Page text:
Just What is Fast & Furious This work has been published in the Teen Ink monthly print magazine.

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     Twin T66 turbochargers hissing, rubberburning, strobe lights flashing - these are the sights and sounds of thestreet racing and auto tuning culture. Commuters see these peoplespeeding by with their obnoxious mufflers and wonder why anyone wouldwant to deface a car, or why they must drive so fast and blast theirmusic. The street racing phenomenon has existed since cars wereinvented, but has recently been invigorated by such movies as “TheFast and The Furious” and “The Last Race.”

Soexactly why do people spend up to $40,000 to customize their vehicles?Why do people need at least 400 - sometimes over 1,000 - horsepowerunder the hood? The answer is simple: speed and individuality.

Tuners (people who customize their cars) spend thousands ofdollars to trick out their cars with anything from nitrous oxide systems(NOS) and extreme aerodynamic bumpers to seismic sound systems that cancrack glass. Typically, sport compacts are used for these custommachines.

Racers try to make their cars as visually appealing aspossible yet keep them blazing fast. For looks, some install aerodynamicbody kits, large custom wheels, trick aluminum spoilers and neon accentlights.

Looks are one thing, but the main focus is speed. With alarge assortment of aftermarket goods available, most tuners installhigh-flow (therefore loud) exhaust systems and cold-air inductionsystems that move denser air into the engine to produce more horsepower.More experienced racers install turbocharger, supercharger and nitroussetups in their vehicles. Turbochargers and superchargers workby compressing the air that comes into the engine, thereby creating“boost.”

When this air is pressurized, the blastfrom combustion in the piston is intense, creating enormous power.Turbocharger systems do this by installing a turbine onto the exhaustmanifold and using the exhaust fumes to spin the turbine as fast as100,000 rotations per minute (rpm). A supercharger setup worksessentially the same way, except that the turbine is driven by beltsrather than exhaust fumes.

Nitrous setups can be the cheapestway to add power to an engine, but they are also the most dangerous andunpredictable. An NO2 system works by injecting nitrous oxide gas intothe intake manifold. This gas is extremely cold and very flammable. Whenshot into an engine, the nitrous-air mixture makes the combustion offuel in the piston much more complete, creating more power for theracer.

The question these days isn’t how fast can you makeyour car, it’s how much money do you want to spend? Anyrun-of-the-mill Honda Civic can be faster than exotic supercars, likeFerraris, through performance upgrades. These cars can blast from 0-60miles per hour in about four seconds if tuned properly. Typicalaftermarket turbo-charger and supercharger systems can cost well over$5,000, plus another thousand for proper installation andtuning.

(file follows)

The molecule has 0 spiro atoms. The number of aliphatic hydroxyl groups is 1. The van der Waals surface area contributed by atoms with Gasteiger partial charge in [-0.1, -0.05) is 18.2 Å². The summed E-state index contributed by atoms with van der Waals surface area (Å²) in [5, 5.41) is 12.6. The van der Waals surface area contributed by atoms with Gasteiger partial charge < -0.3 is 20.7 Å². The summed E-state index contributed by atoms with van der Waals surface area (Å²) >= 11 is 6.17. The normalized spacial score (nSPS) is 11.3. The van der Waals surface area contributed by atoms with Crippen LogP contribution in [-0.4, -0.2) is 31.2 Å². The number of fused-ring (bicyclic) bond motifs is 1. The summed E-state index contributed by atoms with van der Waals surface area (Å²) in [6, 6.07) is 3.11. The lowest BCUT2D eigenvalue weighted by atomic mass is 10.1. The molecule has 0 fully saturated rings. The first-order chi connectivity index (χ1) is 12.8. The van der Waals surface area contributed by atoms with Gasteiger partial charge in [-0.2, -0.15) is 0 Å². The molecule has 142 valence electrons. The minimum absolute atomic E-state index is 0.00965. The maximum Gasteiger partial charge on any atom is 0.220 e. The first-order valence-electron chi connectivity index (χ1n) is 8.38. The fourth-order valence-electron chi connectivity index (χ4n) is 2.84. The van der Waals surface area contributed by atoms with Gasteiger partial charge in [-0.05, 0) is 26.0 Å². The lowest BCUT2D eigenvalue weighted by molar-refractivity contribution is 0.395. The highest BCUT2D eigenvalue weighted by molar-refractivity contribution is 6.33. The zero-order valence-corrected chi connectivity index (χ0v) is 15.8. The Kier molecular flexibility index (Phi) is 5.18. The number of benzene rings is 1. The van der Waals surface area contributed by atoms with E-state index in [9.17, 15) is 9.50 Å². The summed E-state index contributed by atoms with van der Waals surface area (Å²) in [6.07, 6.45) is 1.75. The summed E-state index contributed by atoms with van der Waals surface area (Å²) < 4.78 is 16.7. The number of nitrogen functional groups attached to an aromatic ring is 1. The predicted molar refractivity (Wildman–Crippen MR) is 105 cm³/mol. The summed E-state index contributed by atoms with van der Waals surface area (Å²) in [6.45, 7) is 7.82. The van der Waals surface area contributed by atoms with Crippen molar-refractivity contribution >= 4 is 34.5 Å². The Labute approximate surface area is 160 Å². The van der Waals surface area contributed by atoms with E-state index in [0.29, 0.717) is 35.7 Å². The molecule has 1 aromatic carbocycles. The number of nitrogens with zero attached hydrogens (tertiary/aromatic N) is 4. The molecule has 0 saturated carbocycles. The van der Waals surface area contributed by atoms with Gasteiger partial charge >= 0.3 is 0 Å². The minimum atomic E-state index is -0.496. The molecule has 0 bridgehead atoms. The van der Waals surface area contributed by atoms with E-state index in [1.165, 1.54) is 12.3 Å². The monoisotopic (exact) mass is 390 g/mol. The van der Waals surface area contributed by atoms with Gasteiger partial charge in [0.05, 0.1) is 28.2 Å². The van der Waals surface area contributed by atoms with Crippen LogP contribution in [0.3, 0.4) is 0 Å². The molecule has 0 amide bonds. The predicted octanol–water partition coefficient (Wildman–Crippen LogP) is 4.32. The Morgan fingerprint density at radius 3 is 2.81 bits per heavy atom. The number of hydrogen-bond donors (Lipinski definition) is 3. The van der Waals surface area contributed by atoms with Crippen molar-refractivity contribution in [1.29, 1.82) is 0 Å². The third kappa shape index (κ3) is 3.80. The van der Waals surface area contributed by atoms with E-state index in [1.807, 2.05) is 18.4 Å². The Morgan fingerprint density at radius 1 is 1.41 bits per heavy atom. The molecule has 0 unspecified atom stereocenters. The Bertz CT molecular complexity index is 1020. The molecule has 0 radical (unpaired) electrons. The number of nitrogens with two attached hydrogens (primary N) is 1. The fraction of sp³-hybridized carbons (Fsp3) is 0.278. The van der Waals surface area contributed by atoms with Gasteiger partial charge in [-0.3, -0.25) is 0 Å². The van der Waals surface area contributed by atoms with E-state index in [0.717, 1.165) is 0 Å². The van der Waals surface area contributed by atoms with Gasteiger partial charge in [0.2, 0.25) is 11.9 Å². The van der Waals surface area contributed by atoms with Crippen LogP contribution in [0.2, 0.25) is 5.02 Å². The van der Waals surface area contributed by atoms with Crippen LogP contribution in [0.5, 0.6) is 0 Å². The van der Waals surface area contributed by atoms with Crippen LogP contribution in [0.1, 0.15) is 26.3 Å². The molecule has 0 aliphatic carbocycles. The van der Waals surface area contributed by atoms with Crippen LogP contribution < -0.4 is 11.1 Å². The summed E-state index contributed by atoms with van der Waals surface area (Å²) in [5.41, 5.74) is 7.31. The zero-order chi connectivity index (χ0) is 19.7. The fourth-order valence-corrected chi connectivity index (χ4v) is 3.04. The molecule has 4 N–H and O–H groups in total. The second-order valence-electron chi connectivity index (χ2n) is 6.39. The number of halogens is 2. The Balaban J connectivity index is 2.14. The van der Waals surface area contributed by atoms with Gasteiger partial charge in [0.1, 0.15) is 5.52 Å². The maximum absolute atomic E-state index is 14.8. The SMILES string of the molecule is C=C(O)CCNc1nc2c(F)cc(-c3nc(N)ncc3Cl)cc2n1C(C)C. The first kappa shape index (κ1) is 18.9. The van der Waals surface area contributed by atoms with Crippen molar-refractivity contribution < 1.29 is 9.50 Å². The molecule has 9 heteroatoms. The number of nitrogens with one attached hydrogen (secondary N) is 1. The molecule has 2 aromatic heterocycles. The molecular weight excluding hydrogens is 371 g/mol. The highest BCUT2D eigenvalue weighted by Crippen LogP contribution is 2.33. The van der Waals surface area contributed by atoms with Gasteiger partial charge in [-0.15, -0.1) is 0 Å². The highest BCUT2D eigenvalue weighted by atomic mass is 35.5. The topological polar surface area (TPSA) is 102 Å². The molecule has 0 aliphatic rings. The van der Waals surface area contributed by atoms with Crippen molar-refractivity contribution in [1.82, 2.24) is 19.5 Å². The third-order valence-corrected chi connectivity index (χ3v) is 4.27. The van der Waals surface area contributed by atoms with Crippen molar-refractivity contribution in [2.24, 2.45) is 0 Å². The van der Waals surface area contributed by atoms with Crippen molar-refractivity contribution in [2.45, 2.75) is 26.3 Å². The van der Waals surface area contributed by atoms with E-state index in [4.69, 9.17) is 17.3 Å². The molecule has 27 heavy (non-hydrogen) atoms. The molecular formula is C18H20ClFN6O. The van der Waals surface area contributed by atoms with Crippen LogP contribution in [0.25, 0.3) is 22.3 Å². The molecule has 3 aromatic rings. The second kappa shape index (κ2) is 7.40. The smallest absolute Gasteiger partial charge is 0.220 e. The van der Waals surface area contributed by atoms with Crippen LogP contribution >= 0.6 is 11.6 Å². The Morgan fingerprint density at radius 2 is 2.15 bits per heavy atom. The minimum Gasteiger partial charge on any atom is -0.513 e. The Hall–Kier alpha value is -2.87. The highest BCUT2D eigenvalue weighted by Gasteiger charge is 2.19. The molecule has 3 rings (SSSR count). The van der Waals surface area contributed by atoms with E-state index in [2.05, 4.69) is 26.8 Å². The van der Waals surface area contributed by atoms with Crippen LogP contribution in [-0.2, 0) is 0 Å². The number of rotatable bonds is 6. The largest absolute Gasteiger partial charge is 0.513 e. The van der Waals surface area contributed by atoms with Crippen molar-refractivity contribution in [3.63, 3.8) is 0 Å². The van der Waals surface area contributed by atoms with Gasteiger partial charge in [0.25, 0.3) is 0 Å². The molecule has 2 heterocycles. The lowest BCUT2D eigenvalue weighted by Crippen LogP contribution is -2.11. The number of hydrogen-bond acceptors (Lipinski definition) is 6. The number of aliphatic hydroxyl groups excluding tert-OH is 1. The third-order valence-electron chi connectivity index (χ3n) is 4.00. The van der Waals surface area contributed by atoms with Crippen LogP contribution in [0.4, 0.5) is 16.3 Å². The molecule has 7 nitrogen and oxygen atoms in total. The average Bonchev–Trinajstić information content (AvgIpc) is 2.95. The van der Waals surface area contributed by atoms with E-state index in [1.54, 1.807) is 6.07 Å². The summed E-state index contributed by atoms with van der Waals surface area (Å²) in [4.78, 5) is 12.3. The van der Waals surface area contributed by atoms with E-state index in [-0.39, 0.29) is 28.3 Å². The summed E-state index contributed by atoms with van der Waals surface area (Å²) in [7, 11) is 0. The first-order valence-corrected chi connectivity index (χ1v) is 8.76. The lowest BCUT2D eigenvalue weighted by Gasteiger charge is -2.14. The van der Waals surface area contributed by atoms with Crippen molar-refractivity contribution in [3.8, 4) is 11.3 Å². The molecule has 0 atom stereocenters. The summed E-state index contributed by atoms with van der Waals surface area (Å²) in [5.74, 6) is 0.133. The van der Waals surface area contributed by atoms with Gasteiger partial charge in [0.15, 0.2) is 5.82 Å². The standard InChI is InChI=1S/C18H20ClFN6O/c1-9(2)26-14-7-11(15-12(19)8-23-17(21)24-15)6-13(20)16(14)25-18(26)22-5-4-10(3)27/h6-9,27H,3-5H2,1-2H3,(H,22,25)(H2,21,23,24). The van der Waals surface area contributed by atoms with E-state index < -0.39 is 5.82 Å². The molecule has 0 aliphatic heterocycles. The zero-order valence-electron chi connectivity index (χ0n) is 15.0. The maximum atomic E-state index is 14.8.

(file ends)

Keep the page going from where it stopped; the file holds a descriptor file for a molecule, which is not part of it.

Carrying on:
Why put so much money into these cars? To show off and torace others. Amateurs do it for bragging rights, while professionalsplace high bets. Ultimately, street racing is about the love of speed.There are few rushes in the world that can rival it in terms of dangerand excitement. Races can be organized in industrial parks or otherplaces with few people. Drivers usually go to the races separately inthe middle of the night to deter police suspicion.

Many vehiclesshow up at the meets. Although some race, others are just show cars,focused more on individuality and exterior and interior details than onspeed. Lots of reckless and showy driving occurs. Drifting is a popularexhibition event where racers turn and lock their rear wheels using theparking brake at extremely high speeds. This spins the car into a drift- a slide. The rear slides in front during the turn. When the turn iscomplete, the racer releases the parking brake and the car gets backinto position and drives away.

The smell of burning rubber andhigh-octane gasoline is intense. Racing typically lasts until the policestop it. It seems that cops should have more important jobs to do thanimpound cars and hand out tickets to suspected street racers. The finesand penalties are intense, yet there is still a desire to keepracing.

Street racers want to go faster and drive harder.Although it has roots in the United States, starting with kids pushingtheir dads’ Model T’s to the limit (about 30 m.p.h.) andcontinuing through the muscle car movement of the 1960s, the recentrevival of street racing has lots of Japanese roots. Today’spreferred street-racing cars are the Toyota Supra and Mitsubishi LancerEvolution. When these cars arrived from Japan, so did the culture, whichis typically more embraced by ethnic minorities. The next time you seeone of these tricked-out autos driving around, hopefully you will havemore of an understanding of what the auto tuning and street racingculture is all about.



Editor’s Note: Jazzing upcars is one thing, but street racing, while glorified in pop culture, isillegal and dangerous. Speed kills, so stick to the limit.

This work has been published in the Teen Ink monthly print magazine. This piece has been published in Teen Ink’s monthly print magazine.






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